The Broken Nonsense of the World and the Beautiful Sense of Christ

N.T. Wright is the definition of a b@d@ss theologian. The outfit speaks for itself.

“Made for spirituality, we wallow in introspection. Made for joy, we settle for pleasure. Made for justice, we clamor for vengeance. Made for relationship, we insist on our own way. Made for beauty, we are satisfied with sentiment. But new creation has already begun. The sun has begun to rise.

Christians are called to leave behind, in the tomb of Jesus Christ, all that belongs to the brokenness and incompleteness of the present world … That, quite simply, is what it means to be Christian: to follow Jesus Christ into the new world, God’s new world, which he has thrown open before us.”  

―     N.T. Wright,  Simply Christian: Why Christianity Makes Sense

Yesterday I had a conversation with a friend about who God is.  We both have attended liberal seminaries where professors have abandoned classic theologies (based on plain readings of Scripture) in favor of contemporary critiques claiming to be theologies (feminist, liberation, process).  As one of my professors put it, “The question of contemporary theology is not who God is, but what it means to be human.”

Much of what claims to be theology these days – both from liberal and conservative camps – is little more than pop psychology, amateur sociology, even strategic business writing.  The writers attempt to sell consumers what they can get out of God, not who God is and how we are to therefore respond.  Forget about the God of Scripture who is the great “I Am” or, better yet, “I will be who I will be.”  Now, it’s primarily about how I can get God to enhance my life.

N.T. Wright, on the other hand, seems to be an exception to this rule.  While he does not restrict himself to orthodox conclusions about classic doctrines, he takes Scripture seriously (and he puts God first).  The quote (above) is a good example.  To illustrate his point, visit a local library or bookstore (if you can find one).  Or, just go on-line.  Notice –

How many books in the “spirituality” section are actually about personal self-help?

How many books labeled “joy” or “happiness” have more to do with sensual pleasures, like sex?

How many books calling for “justice for the poor” are written by angry academicians whose income is high by worldly standards?

How many books on “relationships” talk about making changes for personal benefit?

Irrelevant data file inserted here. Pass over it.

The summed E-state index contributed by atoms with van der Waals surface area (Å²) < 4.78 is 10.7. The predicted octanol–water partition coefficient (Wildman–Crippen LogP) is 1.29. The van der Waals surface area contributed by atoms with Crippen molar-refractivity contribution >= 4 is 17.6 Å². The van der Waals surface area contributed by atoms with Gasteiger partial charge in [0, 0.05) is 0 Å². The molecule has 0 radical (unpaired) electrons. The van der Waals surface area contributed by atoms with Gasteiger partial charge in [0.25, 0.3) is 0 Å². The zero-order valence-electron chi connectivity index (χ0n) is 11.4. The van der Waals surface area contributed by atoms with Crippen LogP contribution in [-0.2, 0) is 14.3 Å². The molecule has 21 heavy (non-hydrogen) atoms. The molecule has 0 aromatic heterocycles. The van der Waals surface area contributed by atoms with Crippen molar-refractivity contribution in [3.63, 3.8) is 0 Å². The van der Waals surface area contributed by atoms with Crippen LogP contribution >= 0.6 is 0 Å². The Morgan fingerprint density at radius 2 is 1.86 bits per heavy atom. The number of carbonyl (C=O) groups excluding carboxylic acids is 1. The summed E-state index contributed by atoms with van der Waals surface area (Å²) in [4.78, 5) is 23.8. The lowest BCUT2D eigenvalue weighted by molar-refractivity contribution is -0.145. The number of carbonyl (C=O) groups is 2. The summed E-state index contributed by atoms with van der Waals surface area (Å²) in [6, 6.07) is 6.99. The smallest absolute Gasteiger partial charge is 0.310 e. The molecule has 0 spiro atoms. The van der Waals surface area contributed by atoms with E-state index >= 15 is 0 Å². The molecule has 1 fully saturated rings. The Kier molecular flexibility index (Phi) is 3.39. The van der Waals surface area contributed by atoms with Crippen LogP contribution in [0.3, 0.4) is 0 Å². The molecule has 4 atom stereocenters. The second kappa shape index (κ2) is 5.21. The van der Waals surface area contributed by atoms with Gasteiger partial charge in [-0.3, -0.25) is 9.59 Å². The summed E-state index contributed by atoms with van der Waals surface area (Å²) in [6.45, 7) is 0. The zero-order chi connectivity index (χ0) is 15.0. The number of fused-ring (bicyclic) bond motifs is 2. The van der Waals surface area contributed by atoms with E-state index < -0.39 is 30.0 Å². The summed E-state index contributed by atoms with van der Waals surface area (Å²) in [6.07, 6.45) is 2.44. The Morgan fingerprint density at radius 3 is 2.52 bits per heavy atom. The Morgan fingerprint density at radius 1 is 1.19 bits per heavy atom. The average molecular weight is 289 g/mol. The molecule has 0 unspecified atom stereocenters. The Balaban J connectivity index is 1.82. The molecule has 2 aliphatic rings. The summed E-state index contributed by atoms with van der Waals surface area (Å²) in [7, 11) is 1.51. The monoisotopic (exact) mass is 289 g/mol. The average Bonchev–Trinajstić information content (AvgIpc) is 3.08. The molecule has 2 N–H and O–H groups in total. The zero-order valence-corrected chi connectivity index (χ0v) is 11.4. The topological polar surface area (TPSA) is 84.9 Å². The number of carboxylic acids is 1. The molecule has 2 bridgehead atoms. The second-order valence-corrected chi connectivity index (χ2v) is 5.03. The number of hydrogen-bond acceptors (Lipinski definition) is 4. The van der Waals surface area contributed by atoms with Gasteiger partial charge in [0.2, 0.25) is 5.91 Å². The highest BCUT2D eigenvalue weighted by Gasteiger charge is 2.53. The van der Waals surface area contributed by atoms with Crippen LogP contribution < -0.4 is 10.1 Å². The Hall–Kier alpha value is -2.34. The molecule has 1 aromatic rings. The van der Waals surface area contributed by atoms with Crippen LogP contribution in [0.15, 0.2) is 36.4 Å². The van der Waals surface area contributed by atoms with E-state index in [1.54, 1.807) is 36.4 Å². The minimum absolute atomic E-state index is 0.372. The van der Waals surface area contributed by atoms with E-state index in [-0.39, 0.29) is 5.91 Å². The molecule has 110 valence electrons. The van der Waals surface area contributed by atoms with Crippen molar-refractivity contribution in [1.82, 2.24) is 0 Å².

How many blogs are filled with poems that convey sentimental clichés rather than glimpses of beauty in the real world?

We live in a deeply wounded world.  But those of us who call themselves Christians (and anyone who would like to be more like Jesus) are called to live a different reality – one that is based not on brokenness to be critiqued, but beauty to be embraced.

(photo of N.T. Wright from Eric Carter in BA Theologians)

Give Your Life or Choose to Die: Eponine and Javier in Les Miserables

les miserables

I just got back from the movie Les Miserables – my first movie theater experience in about 20 years.  All I can say is – it was worth the wait.

But I will say more… probably several posts worth.  First, let me caution you that if you are planning to see the movie (and I recommend you do), see it before you read this review.  That said…

Today, I want to focus on the lives and deaths of two characters in the film – Eponine (the inn keeper’s daughter) and Javier (the policeman).

Eponine grows up in the household of unscrupulous parents who favor her over Colette (“I mean Cosette.” – as the inn keeper would say).  She sees their greed as they rob, cheat, and steal even a a randy Santa Claus from his goods (including his pants).  As they fall on harder times, as does most of France, they are still only looking out for themselves.  To the end of the movie, they sing out their selfish creed as they are carried away from crashing a wedding.

Yet, in spite of her skewed upbringing, Eponine manages to develop strong values.  Though she falls in love the handsome and brave Marius, she consents to show him the way to Cosette when she sees this is his heart’s desire.  Though she could have become embittered at only seeing love from a distance, she channels her rage to fight for the freedom of her people.  In the end, she gives Marius Cosette’s love note, making their union possible.  As her reward, she is able to die in his arms, as he declares love for her as well.

Eponine lives a virtuous, self-less life.   She gives her life for her love, and for people.

Javier, on the other hand, lives for vengeance.  We first see him overseeing prisoners as they are treated like slaves.  Though he hands Jean Valjean his parole papers, he tells Valjean that he will  never pay for his crime (of stealing bread to feed his sister’s son).  Javier represents the dark side of merciless law that favors the punishment of death-in-life rather than make room for forgiveness and grace.

Fast forward to the revolution.  Javier is a prisoner of the revolutionaries, being caught as a spy.  Jean Valjean is given the opportunity to kill him for his crime.  Instead, he cuts Javier loose and grants his pardon.  This confuses Javier.  In fact, it causes him to question his existence.  Not long later, when the tables are turned and Javier lets Jean Valjean escape, Javier can’t bear to live with his identity confusion.  The world can not contain both Valjean and Javier (mercy and vengeance), he sings.  He chooses to kill himself rather than to live by grace.

Death is something none of us can escape.  But we do have a choice.  We can live by grace, and do what is good and right and loving, as Eponine does.  Or we can die clinging to a perverted sense of human injustice that can never measure up, as Javier does.

Give your life or choose to die.  Which will you do?

(image “At the Movies – Les Miserables” from erjkprunczýk, some rights reserved)